It seems a bit counter-intuitive to suggest fading the top guys, at first glance. “But, like, JKJ, if there aren’t as many starts, don’t you want the best of the best to increase your chances of those being good starts?” you may ask. While I see the logic and merit in that mindset, I think you could get similar returns from non-top-tier guys in a drastically shortened season. It’s really their longevity and big innings that put them ahead of the pack.

Please, blog, may I have some more?

The prolonged delay to the 2020 MLB campaign is set to extend at least into June, and most likely July.  It’s given lots of players with injury concerns heading into draft season this year some extra time for recovery and even more preventative measures/surgeries that might have knocked their stock down a bit.  When things do pick up again, most every player will be ready to go and will be on a pretty even playing field going into the season injury free.

There are a couple of updates to share on guys who are on longer recovery paths as well as some things to keep in mind when looking forward to this season.

Please, blog, may I have some more?

Howdy pardners! It’s Day 703 of quarantine (feels like it!), and we’re doing a Deadwood-themed quarantine day. Cougs is cussing like Swearagen and I’m mopping the floor like Jewel. She sure is being harsh to me, but I sure do deserve it! Hopefully tomorrow’s “Sitcoms ruined by adding a character late in the show’s run”-theme works out better for me. Cougs is gonna be Nellie from The Office and I’m gonna be Cousin Oliver. “C’mon, guys, I’m just a little accident prone,” as I tumble off a roof. Good, right? Nope, not stir crazy at all! Any hoo! The top 20 starters for 2020 fantasy baseball were updated with new projections for a 100-game season. With this series, I will take a look around the 2020 fantasy baseball rankings to see if there’s any differences now that we might only play a 100-game season. Projections have been updated on all my positional rankings. Anyway, here’s thoughts on the top 20 starters for 2020 fantasy baseball with the new Corona timeline:

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Maybe the real-life baseball season has stopped, but that doesn’t mean fantasy baseball has to. It’s all we have these days, really. Fantasy sports while we fantasize about real sports coming back. I feel bad for my fellow fantasy hockey folks – I get the feeling it ain’t coming back, even if regular hockey does. I’m not about that fantasy basketball life (I dabbled in my younger years – Tracy McGrady anyone? Had to have him on all my teams), but I fear it’s the same fate. Only fantasy football is unscathed…so far. Wild stuff happening on that front, too. Brady to the Bucs? Da BUCS?! DAFUQ! Gurley and Newton RELEASED?! Hopkins TRADED?! Maybe Watson, too?! Madness, I say!

Anyway. This is a fantasy baseball article. Almost forgot. It’s an important year for the fine ladies and gents here at Razzball: the inaugural season of RazzSlam! Big shoutout to the NFBC peeps for hosting it. Give ’em a follow on the Twitter at @TheNFBC. I had the honor of being accepted into League 2 (of 18). Some scrub ass writer for CBS is in it. Big deal. I’m kidding, he’ll probably whoop my ass.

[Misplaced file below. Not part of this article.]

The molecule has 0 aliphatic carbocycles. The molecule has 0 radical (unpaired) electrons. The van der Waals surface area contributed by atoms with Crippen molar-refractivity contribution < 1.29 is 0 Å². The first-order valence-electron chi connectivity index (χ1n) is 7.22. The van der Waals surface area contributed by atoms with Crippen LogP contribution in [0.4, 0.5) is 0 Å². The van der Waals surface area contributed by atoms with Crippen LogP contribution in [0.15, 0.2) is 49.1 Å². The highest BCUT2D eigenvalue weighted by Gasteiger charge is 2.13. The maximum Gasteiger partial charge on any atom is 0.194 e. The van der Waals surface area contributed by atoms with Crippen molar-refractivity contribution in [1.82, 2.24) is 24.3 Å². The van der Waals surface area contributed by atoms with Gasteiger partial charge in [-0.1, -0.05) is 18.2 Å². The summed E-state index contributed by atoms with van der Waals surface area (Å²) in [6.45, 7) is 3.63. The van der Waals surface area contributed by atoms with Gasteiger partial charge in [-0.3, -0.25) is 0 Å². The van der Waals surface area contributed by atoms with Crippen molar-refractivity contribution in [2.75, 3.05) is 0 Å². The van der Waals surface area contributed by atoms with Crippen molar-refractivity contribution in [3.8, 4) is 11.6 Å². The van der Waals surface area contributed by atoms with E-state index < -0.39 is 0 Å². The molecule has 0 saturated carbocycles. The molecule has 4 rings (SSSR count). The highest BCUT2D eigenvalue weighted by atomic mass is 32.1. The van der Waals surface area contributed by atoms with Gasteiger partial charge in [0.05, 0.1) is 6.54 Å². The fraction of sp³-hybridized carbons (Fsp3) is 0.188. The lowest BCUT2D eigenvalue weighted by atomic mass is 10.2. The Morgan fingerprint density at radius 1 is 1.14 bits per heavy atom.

Please, blog, may I have some more?

Grey comes on the podcast to blame B_Don for everything coronavirus related. Grey and Donkey Teeth are going a little stir crazy while B_Don was partying in Vegas. I think Grey was just jealous.

The trio then move on to how they are adjusting for ongoing and future drafts during this unknown period.  Grey discusses how he’s adjusted his projections initially and the randomness that may ensue in a shortened season. We each offer up our thoughts on how a shortened season may adjust our approach at pitching.

We finally get to discuss Grey’s Tout Wars NL auction and Grey auction value shames us poor amateurs. We discuss Grey’s big purchases of Bellinger and Soto, and how that affected his auction strategy. Grey identified the types of players he needed, and we ask him about some of his buys.

Before everyone retreats to their quarantined sections of Razzball HQ (aka Grey’s basement), we discuss Grey’s pitching and how he thinks he can make his value staff work. Rather than watching The Office for the 53rd time under quarantine, you might as well listen to a little baseball talk. It’s not like I watched a 2+ minute marble race yesterday or anything.

 

You can check out all of the auction results here. If you’d rather read Grey’s article about his NL Tout team, you can read his article here.

Please, blog, may I have some more?

Hello again. I’m back to remind you that baseball is still indefinitely delayed. While you’re likely still sequestered like myself (remember when I said I’d bet my next check? Bingo bango, no school for a week at least, plus Spring Break), why not take the time to read up on fantasy baseball stuff? Get some more names on your radar you may have neglected because of injury.

Last week, I talked about a bunch of Yankees and mostly some household ace names like Max Scherzer, Mike Clevinger, Justin Verlander, etc. Those guys were some big names whose stock slipped some in the ADP department thanks to their various ailments. I promised some more, so I won’t dilly dally any longer. This week’s crop isn’t necessarily superstars (though I guess that’s arguable), but they’re definitely some names you want to keep in mind.

Please, blog, may I have some more?